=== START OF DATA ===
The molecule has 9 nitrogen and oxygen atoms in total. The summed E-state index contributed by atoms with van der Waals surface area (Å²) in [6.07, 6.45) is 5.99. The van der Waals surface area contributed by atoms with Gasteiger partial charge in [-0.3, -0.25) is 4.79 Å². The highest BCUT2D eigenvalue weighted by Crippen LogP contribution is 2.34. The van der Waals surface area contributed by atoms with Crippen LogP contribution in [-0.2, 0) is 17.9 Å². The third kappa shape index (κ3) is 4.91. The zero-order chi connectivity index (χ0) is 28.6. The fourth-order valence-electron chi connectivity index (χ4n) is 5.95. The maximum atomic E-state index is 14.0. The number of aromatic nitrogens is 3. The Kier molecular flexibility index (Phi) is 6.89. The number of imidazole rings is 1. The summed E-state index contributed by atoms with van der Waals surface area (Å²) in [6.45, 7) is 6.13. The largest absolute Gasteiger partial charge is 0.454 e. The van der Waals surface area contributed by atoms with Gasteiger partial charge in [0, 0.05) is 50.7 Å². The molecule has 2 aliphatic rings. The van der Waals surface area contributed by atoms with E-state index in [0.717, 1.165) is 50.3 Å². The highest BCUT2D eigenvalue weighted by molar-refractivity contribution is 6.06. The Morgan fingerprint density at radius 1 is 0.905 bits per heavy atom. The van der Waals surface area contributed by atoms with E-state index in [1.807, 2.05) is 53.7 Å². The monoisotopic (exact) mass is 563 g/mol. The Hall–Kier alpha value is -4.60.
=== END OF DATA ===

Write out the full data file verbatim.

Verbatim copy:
The molecule has 9 nitrogen and oxygen atoms in total. The summed E-state index contributed by atoms with van der Waals surface area (Å²) in [6.07, 6.45) is 5.99. The van der Waals surface area contributed by atoms with Gasteiger partial charge in [-0.3, -0.25) is 4.79 Å². The highest BCUT2D eigenvalue weighted by Crippen LogP contribution is 2.34. The van der Waals surface area contributed by atoms with Crippen LogP contribution in [-0.2, 0) is 17.9 Å². The third kappa shape index (κ3) is 4.91. The zero-order chi connectivity index (χ0) is 28.6. The fourth-order valence-electron chi connectivity index (χ4n) is 5.95. The maximum atomic E-state index is 14.0. The number of aromatic nitrogens is 3. The Kier molecular flexibility index (Phi) is 6.89. The number of imidazole rings is 1. The summed E-state index contributed by atoms with van der Waals surface area (Å²) in [6.45, 7) is 6.13. The largest absolute Gasteiger partial charge is 0.454 e. The van der Waals surface area contributed by atoms with Gasteiger partial charge in [0, 0.05) is 50.7 Å². The molecule has 2 aliphatic rings. The van der Waals surface area contributed by atoms with E-state index in [0.717, 1.165) is 50.3 Å². The highest BCUT2D eigenvalue weighted by molar-refractivity contribution is 6.06. The Morgan fingerprint density at radius 1 is 0.905 bits per heavy atom. The van der Waals surface area contributed by atoms with E-state index in [1.807, 2.05) is 53.7 Å². The monoisotopic (exact) mass is 563 g/mol. The Hall–Kier alpha value is -4.60.